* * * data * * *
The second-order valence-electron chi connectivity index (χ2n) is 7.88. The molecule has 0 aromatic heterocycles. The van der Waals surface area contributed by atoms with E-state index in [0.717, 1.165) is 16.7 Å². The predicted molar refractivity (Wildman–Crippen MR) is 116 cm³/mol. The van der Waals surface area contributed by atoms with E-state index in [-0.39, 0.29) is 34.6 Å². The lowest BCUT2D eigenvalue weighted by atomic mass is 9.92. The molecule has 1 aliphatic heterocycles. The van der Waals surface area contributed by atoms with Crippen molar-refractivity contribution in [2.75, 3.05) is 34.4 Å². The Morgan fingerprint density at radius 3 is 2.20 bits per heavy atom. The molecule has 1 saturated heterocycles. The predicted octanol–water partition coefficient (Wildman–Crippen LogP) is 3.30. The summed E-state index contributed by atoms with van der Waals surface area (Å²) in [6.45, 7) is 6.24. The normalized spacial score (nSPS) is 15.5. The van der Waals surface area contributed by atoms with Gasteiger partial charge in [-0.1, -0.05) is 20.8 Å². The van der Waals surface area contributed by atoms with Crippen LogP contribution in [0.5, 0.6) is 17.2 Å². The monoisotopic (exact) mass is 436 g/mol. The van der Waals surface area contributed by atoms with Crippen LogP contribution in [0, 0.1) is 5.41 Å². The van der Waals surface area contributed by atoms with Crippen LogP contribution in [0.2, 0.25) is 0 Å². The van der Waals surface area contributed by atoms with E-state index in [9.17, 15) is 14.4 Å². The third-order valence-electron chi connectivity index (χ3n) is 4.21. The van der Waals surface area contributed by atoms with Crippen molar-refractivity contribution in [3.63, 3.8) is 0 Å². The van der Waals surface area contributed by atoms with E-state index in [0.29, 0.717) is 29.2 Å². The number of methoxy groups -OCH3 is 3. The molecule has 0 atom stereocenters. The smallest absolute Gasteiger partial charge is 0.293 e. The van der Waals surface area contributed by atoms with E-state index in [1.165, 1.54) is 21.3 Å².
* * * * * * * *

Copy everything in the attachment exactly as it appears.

The second-order valence-electron chi connectivity index (χ2n) is 7.88. The molecule has 0 aromatic heterocycles. The van der Waals surface area contributed by atoms with E-state index in [0.717, 1.165) is 16.7 Å². The predicted molar refractivity (Wildman–Crippen MR) is 116 cm³/mol. The van der Waals surface area contributed by atoms with E-state index in [-0.39, 0.29) is 34.6 Å². The lowest BCUT2D eigenvalue weighted by atomic mass is 9.92. The molecule has 1 aliphatic heterocycles. The van der Waals surface area contributed by atoms with Crippen molar-refractivity contribution in [2.75, 3.05) is 34.4 Å². The Morgan fingerprint density at radius 3 is 2.20 bits per heavy atom. The molecule has 1 saturated heterocycles. The predicted octanol–water partition coefficient (Wildman–Crippen LogP) is 3.30. The summed E-state index contributed by atoms with van der Waals surface area (Å²) in [6.45, 7) is 6.24. The normalized spacial score (nSPS) is 15.5. The van der Waals surface area contributed by atoms with Gasteiger partial charge in [-0.1, -0.05) is 20.8 Å². The van der Waals surface area contributed by atoms with Crippen LogP contribution in [0.5, 0.6) is 17.2 Å². The monoisotopic (exact) mass is 436 g/mol. The van der Waals surface area contributed by atoms with Crippen LogP contribution in [0, 0.1) is 5.41 Å². The van der Waals surface area contributed by atoms with Crippen LogP contribution in [0.2, 0.25) is 0 Å². The van der Waals surface area contributed by atoms with E-state index in [9.17, 15) is 14.4 Å². The third-order valence-electron chi connectivity index (χ3n) is 4.21. The van der Waals surface area contributed by atoms with Crippen molar-refractivity contribution in [3.63, 3.8) is 0 Å². The van der Waals surface area contributed by atoms with E-state index in [0.29, 0.717) is 29.2 Å². The number of methoxy groups -OCH3 is 3. The molecule has 0 atom stereocenters. The smallest absolute Gasteiger partial charge is 0.293 e. The van der Waals surface area contributed by atoms with E-state index in [1.165, 1.54) is 21.3 Å².